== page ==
The microfilm archive was donated to The People’s Mosquito, a charitable organization that seeks to rebuild a crashed Mosquito so that the aircraft that has been credibly described as “the plane that won the war” can fly again over England’s green and pleasant land. The technical drawings will allow them to reconstruct the plane to modern aviation safety standards while ensuring its historical accuracy.

The charity hopes to resurrect the remains of a Mosquito night fighter that crashed at RAF Coltishall, in February 1949, while serving with No 23 Sqn.

Ross Sharp, engineering director for the project, said: “As you can imagine, restoring an aircraft that is 70 years old presents several challenges, one of which is a lack of information on the building techniques, materials, fittings and specifications.”

“These plans enable us to glean a new level of understanding and connection with the brilliant designers who developed the world’s first, true, multi-role combat aircraft.” […]

[The People’s Mosquito chairman John] Lilley said: “No other aircraft has amassed such a remarkable combat record in so short a time, flying so many different types of mission and excelling in each one.

“Even today, it remains one of the world’s most successful multirole combat aircraft, and it was all British, made by men and women who only a few months earlier had been building furniture and mending pianos.”

Despite the great boost the discovery of the archive gives the project, they still have a long ways to go before restoration can begin. Money is the issue. The estimated cost of the restoration is £6 million and only a small portion of that has been raised. If you’d like to pitch in, the People’s Mosquito has some in its shop, with all kinds of perks and takes online donations.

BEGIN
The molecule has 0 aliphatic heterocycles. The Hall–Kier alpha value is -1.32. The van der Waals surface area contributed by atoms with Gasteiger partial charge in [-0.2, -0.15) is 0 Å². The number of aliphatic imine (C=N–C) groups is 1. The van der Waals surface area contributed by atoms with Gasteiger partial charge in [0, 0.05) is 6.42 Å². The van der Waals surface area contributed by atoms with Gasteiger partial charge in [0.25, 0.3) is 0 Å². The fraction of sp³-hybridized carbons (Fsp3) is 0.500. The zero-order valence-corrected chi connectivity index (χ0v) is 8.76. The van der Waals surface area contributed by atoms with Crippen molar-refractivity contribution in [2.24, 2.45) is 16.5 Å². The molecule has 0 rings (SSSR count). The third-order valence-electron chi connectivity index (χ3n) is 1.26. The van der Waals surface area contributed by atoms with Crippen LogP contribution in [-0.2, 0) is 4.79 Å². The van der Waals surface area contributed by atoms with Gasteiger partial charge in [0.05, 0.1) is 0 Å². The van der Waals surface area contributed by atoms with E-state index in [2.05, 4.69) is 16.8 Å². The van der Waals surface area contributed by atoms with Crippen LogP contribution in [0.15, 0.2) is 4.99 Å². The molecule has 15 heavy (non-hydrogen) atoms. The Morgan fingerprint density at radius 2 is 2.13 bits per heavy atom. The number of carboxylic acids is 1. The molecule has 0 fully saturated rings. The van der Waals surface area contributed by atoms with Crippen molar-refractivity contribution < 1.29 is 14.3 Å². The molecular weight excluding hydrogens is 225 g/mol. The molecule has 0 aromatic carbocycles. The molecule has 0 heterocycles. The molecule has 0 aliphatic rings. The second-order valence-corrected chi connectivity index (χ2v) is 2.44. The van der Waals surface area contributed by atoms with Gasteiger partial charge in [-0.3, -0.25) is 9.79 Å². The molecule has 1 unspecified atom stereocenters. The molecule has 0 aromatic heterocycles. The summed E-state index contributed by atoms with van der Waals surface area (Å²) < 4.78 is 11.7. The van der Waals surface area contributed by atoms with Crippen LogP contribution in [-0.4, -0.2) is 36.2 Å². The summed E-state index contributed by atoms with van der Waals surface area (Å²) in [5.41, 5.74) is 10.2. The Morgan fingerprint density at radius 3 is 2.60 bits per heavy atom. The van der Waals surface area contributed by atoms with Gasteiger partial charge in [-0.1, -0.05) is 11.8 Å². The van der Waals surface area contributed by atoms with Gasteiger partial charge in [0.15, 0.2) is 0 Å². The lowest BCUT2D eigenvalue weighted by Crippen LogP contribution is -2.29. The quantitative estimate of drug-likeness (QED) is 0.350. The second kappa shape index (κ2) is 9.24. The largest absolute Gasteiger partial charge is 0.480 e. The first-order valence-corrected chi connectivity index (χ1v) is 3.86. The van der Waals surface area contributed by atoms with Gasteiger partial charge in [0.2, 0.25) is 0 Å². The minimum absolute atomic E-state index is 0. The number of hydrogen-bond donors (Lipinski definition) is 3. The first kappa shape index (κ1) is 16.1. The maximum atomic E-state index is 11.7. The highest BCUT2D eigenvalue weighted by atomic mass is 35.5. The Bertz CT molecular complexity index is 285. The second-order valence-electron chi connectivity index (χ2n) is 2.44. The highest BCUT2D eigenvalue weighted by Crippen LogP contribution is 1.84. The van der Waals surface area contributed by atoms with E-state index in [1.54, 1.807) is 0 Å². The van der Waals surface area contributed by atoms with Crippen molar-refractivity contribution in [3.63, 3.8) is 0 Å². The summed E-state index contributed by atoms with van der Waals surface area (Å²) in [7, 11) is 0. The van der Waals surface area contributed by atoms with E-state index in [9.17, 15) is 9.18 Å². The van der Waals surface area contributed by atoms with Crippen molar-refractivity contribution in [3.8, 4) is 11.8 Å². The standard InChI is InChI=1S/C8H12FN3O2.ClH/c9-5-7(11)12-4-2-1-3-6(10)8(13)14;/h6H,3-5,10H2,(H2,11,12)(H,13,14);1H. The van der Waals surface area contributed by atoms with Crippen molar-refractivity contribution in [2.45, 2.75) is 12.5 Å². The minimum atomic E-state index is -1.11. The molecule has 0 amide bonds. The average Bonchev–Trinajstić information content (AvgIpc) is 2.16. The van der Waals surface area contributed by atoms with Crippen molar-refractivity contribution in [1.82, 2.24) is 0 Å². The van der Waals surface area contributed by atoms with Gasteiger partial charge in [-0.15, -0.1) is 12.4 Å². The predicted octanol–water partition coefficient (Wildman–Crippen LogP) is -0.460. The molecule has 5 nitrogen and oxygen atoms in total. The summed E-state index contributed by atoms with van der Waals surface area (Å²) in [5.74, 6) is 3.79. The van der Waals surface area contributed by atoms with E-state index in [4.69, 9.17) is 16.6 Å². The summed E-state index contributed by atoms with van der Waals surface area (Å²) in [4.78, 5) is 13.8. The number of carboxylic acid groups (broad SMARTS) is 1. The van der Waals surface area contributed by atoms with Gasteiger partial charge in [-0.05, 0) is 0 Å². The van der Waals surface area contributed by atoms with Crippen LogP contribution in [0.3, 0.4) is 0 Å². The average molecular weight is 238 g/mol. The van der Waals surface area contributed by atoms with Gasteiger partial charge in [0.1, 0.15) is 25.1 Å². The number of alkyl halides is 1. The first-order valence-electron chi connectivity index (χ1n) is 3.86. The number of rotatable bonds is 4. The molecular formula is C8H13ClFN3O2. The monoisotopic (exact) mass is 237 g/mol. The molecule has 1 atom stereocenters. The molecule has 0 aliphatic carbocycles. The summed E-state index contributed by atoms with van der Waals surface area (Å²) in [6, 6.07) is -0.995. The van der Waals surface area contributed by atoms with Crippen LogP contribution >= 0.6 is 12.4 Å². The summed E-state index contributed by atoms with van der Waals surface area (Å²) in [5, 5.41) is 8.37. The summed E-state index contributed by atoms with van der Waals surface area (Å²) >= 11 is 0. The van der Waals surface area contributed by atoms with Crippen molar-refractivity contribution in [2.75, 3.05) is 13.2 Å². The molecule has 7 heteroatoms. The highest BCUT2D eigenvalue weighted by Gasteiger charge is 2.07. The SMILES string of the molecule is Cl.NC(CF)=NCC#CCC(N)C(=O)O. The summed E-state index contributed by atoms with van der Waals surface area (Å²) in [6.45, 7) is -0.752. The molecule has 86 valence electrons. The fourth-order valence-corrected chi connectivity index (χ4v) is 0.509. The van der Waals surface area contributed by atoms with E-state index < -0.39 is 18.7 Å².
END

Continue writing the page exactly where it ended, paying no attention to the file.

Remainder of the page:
Cache of WWII Mosquito plans found days before destruction

A most worthy cause, I think.

This is nearly as neat.

When Philip Schuyler (1733-1804) began building his estate near Albany, NY in 1761, he was determined to make it a suitable home for his growing family as well as for his stature as a gentleman of wealth and property.

Called The Pastures, the brick house was to be elegant and substantial in its Georgian symmetry, and sit grandly on eighty acres high on the hill overlooking the Hudson (or North) River so that visitors coming to Albany from New York City would be sure to see it first. Twenty-eight-year-old Philip wanted his house to be as impressive inside as it was commanding from the exterior, and while the house was being built, he combined a business trip to London with something of a decorating spending spree.

Unlike most 18thc wallpaper which was block-printed, or “stampt”, this paper was painted entirely by hand in tempera paint in shades of grey – en grisaille was the term – to mimic engraved prints. In fact, the entire scheme of the papers was an elaborate trompe l’oeil to represent framed paintings and cartouches, all custom designed for the walls and spaces they would occupy.